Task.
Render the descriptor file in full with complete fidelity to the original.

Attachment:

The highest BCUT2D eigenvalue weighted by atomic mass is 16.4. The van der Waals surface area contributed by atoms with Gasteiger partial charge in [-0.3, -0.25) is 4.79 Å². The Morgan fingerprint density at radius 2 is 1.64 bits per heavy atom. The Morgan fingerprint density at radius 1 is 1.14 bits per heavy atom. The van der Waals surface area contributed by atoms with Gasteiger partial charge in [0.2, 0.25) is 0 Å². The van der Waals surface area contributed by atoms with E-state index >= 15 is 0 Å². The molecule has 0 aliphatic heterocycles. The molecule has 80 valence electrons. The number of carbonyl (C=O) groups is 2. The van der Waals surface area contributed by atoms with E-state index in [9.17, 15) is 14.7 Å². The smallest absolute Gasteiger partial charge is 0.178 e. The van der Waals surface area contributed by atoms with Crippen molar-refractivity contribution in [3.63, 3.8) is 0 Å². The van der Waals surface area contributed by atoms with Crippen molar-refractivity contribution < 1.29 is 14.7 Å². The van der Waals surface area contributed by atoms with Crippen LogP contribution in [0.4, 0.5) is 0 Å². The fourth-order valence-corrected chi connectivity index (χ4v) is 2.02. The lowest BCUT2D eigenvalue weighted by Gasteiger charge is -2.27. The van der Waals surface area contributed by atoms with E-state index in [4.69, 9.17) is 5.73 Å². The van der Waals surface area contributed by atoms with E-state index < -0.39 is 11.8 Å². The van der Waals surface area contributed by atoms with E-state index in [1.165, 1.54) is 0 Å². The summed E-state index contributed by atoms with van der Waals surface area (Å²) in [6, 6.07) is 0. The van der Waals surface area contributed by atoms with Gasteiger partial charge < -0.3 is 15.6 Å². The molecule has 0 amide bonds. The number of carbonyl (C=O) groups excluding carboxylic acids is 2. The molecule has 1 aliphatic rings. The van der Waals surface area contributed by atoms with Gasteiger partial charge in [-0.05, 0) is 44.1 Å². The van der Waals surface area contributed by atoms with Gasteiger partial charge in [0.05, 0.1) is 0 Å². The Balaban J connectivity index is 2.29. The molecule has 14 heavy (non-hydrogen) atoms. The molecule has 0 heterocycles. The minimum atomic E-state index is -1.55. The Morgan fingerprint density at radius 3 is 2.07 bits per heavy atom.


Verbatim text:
The highest BCUT2D eigenvalue weighted by atomic mass is 16.4. The van der Waals surface area contributed by atoms with Gasteiger partial charge in [-0.3, -0.25) is 4.79 Å². The Morgan fingerprint density at radius 2 is 1.64 bits per heavy atom. The Morgan fingerprint density at radius 1 is 1.14 bits per heavy atom. The van der Waals surface area contributed by atoms with Gasteiger partial charge in [0.2, 0.25) is 0 Å². The van der Waals surface area contributed by atoms with E-state index >= 15 is 0 Å². The molecule has 0 aliphatic heterocycles. The molecule has 80 valence electrons. The number of carbonyl (C=O) groups is 2. The van der Waals surface area contributed by atoms with E-state index in [9.17, 15) is 14.7 Å². The smallest absolute Gasteiger partial charge is 0.178 e. The van der Waals surface area contributed by atoms with Crippen molar-refractivity contribution in [3.63, 3.8) is 0 Å². The van der Waals surface area contributed by atoms with Crippen molar-refractivity contribution < 1.29 is 14.7 Å². The van der Waals surface area contributed by atoms with Crippen LogP contribution in [0.4, 0.5) is 0 Å². The fourth-order valence-corrected chi connectivity index (χ4v) is 2.02. The lowest BCUT2D eigenvalue weighted by Gasteiger charge is -2.27. The van der Waals surface area contributed by atoms with E-state index in [4.69, 9.17) is 5.73 Å². The van der Waals surface area contributed by atoms with E-state index < -0.39 is 11.8 Å². The van der Waals surface area contributed by atoms with E-state index in [1.165, 1.54) is 0 Å². The summed E-state index contributed by atoms with van der Waals surface area (Å²) in [6, 6.07) is 0. The van der Waals surface area contributed by atoms with Gasteiger partial charge < -0.3 is 15.6 Å². The molecule has 0 amide bonds. The number of carbonyl (C=O) groups excluding carboxylic acids is 2. The molecule has 1 aliphatic rings. The van der Waals surface area contributed by atoms with Gasteiger partial charge in [-0.05, 0) is 44.1 Å². The van der Waals surface area contributed by atoms with Gasteiger partial charge in [0.05, 0.1) is 0 Å². The Balaban J connectivity index is 2.29. The molecule has 14 heavy (non-hydrogen) atoms. The molecule has 0 heterocycles. The minimum atomic E-state index is -1.55. The Morgan fingerprint density at radius 3 is 2.07 bits per heavy atom.